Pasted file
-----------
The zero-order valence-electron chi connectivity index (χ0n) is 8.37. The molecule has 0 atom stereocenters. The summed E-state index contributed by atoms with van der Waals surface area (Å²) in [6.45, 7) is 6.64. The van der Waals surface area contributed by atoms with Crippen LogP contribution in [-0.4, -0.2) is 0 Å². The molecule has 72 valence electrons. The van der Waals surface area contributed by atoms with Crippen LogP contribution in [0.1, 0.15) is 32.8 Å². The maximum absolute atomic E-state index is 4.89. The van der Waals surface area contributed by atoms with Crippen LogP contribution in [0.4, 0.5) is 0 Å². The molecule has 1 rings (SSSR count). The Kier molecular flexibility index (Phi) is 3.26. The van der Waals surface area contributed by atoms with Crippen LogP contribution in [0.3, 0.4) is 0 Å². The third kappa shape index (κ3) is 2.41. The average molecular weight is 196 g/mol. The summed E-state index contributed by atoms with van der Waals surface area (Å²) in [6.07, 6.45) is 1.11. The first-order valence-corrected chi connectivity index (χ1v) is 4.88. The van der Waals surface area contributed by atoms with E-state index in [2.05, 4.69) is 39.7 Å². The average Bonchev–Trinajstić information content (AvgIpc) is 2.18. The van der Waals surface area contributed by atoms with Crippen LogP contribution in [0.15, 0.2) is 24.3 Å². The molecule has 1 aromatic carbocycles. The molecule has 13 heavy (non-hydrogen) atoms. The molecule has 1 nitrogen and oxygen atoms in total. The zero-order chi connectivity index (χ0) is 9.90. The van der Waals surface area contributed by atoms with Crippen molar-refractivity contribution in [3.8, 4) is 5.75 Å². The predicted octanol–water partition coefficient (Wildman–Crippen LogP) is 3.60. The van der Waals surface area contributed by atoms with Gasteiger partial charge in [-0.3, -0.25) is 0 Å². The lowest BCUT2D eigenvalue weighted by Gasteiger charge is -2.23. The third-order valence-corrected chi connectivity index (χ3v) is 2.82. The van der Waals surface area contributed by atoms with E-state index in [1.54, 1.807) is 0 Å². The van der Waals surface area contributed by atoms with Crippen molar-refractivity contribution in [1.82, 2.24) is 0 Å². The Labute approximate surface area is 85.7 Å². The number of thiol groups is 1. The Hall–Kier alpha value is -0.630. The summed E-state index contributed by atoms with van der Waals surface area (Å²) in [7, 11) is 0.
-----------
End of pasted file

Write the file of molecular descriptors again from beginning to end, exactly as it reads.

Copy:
The zero-order valence-electron chi connectivity index (χ0n) is 8.37. The molecule has 0 atom stereocenters. The summed E-state index contributed by atoms with van der Waals surface area (Å²) in [6.45, 7) is 6.64. The van der Waals surface area contributed by atoms with Crippen LogP contribution in [-0.4, -0.2) is 0 Å². The molecule has 72 valence electrons. The van der Waals surface area contributed by atoms with Crippen LogP contribution in [0.1, 0.15) is 32.8 Å². The maximum absolute atomic E-state index is 4.89. The van der Waals surface area contributed by atoms with Crippen LogP contribution in [0.4, 0.5) is 0 Å². The molecule has 1 rings (SSSR count). The Kier molecular flexibility index (Phi) is 3.26. The van der Waals surface area contributed by atoms with Crippen LogP contribution in [0.3, 0.4) is 0 Å². The third kappa shape index (κ3) is 2.41. The average molecular weight is 196 g/mol. The summed E-state index contributed by atoms with van der Waals surface area (Å²) in [6.07, 6.45) is 1.11. The first-order valence-corrected chi connectivity index (χ1v) is 4.88. The van der Waals surface area contributed by atoms with E-state index in [2.05, 4.69) is 39.7 Å². The average Bonchev–Trinajstić information content (AvgIpc) is 2.18. The van der Waals surface area contributed by atoms with Crippen LogP contribution in [0.15, 0.2) is 24.3 Å². The molecule has 1 aromatic carbocycles. The molecule has 13 heavy (non-hydrogen) atoms. The molecule has 1 nitrogen and oxygen atoms in total. The zero-order chi connectivity index (χ0) is 9.90. The van der Waals surface area contributed by atoms with Crippen molar-refractivity contribution in [3.8, 4) is 5.75 Å². The predicted octanol–water partition coefficient (Wildman–Crippen LogP) is 3.60. The van der Waals surface area contributed by atoms with Gasteiger partial charge in [-0.3, -0.25) is 0 Å². The lowest BCUT2D eigenvalue weighted by Gasteiger charge is -2.23. The third-order valence-corrected chi connectivity index (χ3v) is 2.82. The van der Waals surface area contributed by atoms with E-state index in [1.54, 1.807) is 0 Å². The van der Waals surface area contributed by atoms with Crippen molar-refractivity contribution in [1.82, 2.24) is 0 Å². The Labute approximate surface area is 85.7 Å². The number of thiol groups is 1. The Hall–Kier alpha value is -0.630. The summed E-state index contributed by atoms with van der Waals surface area (Å²) in [7, 11) is 0.